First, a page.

Pick it up, pot it, and sit back and enjoy

The flexibility and easy care of containers makes them today’s go-to for adding a touch of color outdoors. (submitted photos)
The flexibility and easy care of containers makes them today’s go-to for adding a touch of color outdoors. (submitted photos)

Why are more and more garden centers stocking specific types and small sizes of “container plants” as compared to in-the-ground varieties?
It’s probably the three Ms.

First, shifting to container gardening should mean something’s getting smaller: obviously, the space devoted to floral gardens or borders. That alone can be an energy-saving and refreshing change for the gardener.
A couple brightly-planted containers flanking the steps of an entry can have all the impact of a double border along a sidewalk. Or, a few hanging baskets in an open porch can replace the flower bed you’ve been crawling around for years.
Containers also bring plants up above ground height, so there’s less back-breaking labor for those who want to cut back, whether they’re retired and would prefer to spend their energy on other endeavors or have young kids and just don’t have the hours to tend a traditional garden.
Then there’s the fact that with containers, the tools all get smaller. No need for rototillers, shovels and other long-handled equipment here; just keep a basket of hand tools convenient. As you step out to greet a neighbor or get the mail, you can clip those old blooms or add some water.

You couldn’t just move that orange-and-gold-themed border to the other side of the house now the exterior’s been painted a cool gray, but even a large container will succumb to a wheelbarrow, handcart or even the new heavy-duty outdoor pot movers with casters.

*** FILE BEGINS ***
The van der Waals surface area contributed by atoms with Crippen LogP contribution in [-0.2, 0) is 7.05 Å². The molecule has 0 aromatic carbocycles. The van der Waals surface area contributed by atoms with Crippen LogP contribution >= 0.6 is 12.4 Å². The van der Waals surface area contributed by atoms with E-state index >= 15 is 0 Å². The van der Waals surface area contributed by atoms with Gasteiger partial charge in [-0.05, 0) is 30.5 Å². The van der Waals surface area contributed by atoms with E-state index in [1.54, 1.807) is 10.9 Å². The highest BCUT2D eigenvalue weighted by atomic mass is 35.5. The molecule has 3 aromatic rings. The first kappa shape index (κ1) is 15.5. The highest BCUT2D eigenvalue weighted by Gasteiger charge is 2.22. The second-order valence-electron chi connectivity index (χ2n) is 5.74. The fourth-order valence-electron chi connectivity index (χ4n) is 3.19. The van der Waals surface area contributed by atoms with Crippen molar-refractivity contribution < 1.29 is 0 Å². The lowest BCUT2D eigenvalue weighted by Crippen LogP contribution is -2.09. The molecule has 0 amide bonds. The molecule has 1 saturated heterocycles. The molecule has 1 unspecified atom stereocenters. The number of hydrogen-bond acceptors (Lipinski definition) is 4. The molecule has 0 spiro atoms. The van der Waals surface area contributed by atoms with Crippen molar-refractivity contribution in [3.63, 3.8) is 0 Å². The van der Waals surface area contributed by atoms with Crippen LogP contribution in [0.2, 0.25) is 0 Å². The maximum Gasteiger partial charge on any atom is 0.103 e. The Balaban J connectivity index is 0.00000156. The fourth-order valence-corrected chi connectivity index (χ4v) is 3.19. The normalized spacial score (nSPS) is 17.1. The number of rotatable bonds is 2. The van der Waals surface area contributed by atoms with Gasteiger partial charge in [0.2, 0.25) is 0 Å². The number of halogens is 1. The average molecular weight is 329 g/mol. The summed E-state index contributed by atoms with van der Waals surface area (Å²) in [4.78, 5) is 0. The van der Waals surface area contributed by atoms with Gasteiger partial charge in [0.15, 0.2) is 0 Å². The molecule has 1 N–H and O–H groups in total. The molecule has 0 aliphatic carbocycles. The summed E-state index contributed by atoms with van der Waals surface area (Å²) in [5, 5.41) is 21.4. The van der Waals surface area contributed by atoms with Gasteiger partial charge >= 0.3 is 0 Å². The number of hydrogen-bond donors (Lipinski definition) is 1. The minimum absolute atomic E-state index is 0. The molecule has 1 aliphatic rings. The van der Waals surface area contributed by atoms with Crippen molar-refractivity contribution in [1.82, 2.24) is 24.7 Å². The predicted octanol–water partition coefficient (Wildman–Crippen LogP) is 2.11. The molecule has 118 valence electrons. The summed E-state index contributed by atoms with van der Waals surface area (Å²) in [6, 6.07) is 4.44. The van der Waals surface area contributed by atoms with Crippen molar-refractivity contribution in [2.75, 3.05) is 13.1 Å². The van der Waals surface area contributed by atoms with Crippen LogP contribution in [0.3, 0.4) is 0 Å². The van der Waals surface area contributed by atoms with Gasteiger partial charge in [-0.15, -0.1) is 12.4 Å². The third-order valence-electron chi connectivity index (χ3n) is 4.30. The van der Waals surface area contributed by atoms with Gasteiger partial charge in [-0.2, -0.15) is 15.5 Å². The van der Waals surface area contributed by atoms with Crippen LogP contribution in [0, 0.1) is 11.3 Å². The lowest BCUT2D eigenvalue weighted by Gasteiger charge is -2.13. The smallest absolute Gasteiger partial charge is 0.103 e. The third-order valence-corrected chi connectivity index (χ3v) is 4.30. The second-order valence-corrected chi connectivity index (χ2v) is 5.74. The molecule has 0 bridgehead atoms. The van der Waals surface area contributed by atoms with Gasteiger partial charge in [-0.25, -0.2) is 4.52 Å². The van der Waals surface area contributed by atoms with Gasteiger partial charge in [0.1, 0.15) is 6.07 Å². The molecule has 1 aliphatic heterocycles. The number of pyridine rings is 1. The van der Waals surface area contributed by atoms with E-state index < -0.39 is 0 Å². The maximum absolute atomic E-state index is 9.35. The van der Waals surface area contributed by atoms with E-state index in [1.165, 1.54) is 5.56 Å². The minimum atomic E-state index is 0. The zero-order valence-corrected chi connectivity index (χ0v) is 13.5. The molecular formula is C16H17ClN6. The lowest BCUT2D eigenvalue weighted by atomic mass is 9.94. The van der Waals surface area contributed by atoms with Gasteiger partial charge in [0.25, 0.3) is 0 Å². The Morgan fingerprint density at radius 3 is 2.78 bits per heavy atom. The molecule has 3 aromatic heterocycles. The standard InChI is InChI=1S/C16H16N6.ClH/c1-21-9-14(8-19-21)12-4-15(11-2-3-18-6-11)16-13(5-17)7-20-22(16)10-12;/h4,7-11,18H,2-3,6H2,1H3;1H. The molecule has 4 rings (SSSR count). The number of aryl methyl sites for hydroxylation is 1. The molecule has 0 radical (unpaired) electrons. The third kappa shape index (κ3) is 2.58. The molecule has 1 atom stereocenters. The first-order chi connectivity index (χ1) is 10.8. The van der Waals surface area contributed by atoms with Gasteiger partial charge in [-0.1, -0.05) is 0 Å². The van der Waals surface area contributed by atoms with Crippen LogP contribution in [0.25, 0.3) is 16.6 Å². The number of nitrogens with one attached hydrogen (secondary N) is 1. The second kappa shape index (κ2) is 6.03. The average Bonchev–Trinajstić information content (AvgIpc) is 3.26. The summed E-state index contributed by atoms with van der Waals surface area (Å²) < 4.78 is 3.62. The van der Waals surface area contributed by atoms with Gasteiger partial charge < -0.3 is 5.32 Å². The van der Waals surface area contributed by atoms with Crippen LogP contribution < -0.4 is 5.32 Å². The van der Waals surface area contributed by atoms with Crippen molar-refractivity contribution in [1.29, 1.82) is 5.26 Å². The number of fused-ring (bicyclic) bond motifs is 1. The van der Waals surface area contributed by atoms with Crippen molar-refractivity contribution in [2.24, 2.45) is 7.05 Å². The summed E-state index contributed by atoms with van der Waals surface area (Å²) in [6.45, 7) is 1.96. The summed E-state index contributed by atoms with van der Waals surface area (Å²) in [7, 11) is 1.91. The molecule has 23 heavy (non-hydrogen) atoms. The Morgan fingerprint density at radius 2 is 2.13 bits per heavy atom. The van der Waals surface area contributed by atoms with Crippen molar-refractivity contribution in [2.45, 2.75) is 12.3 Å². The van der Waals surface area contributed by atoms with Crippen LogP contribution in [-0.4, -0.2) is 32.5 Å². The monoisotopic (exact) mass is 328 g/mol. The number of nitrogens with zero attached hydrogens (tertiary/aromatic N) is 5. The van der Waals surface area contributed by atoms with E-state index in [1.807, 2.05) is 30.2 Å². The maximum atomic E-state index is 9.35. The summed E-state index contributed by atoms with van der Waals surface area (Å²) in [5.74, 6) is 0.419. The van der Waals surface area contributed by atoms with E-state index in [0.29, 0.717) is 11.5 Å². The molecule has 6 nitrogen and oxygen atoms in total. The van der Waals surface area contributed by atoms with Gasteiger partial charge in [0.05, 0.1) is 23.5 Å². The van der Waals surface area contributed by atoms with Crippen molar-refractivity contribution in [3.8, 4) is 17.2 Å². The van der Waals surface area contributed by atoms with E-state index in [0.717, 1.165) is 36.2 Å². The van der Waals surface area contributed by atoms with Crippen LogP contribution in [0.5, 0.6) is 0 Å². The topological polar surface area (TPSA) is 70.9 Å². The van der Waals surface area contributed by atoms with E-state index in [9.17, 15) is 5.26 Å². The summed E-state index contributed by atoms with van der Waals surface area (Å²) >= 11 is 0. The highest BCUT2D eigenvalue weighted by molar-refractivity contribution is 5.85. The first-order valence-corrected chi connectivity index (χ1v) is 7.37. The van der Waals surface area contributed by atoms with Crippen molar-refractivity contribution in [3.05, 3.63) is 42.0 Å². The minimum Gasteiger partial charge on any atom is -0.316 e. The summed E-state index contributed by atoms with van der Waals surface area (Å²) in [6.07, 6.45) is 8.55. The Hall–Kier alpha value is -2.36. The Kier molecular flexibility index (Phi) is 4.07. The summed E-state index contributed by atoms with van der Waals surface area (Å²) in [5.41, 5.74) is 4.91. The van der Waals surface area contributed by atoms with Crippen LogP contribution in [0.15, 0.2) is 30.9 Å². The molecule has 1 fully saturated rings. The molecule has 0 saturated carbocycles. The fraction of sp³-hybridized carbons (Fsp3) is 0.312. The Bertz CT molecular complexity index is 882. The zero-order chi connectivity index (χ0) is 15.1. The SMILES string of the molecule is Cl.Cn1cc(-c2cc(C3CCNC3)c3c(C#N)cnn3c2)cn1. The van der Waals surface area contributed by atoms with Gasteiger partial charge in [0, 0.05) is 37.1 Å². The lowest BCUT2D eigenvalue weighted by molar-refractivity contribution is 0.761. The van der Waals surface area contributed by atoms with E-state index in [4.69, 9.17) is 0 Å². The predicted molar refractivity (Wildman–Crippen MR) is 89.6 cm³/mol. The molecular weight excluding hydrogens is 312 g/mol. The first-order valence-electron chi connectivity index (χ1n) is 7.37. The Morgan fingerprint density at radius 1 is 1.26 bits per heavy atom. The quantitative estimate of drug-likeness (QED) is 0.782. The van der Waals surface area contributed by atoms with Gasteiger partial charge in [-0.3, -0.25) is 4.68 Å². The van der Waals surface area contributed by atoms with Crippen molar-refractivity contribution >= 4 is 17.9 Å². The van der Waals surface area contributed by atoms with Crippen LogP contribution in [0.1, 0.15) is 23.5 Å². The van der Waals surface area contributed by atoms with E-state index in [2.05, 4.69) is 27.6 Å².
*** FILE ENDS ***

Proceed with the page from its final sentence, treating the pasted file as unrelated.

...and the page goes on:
Heading out of state for a couple weeks in the summer? It’s a lot easier to ask a friend or neighbor to water a few containers a couple times a week than to set up hoses in a ground-level garden and monitor them.
Or the pots can just be moved to the shady side of the house for a bit of a nap, if you’re not too fussy. They won’t thrive there forever, but they won’t dry out nearly as fast as they will in full sun. If someone’s checking them for moisture, they won’t need to make as many trips.
Some folks keep their containers aground, to put some color pop into a landscaped border. They don’t have to commit to one color or plant type or even the same spot.

Did something not work out? Are the mums moping? Calibrachoa looking cramped? Salvia sad?
Containers offer the beauty of change, whether you vow not to use the same plant next summer or pull it out and stick in something else today.
At the end of the season, when everything looks as run-down as a late August day feels, change it all out for a few cool-weather-hardy heucheras or some of the vibrant autumn-hued mums.  
Different combinations, different containers, different placement — when their feet aren’t rooted in the ground, the look of your outdoor decor is all up to you!


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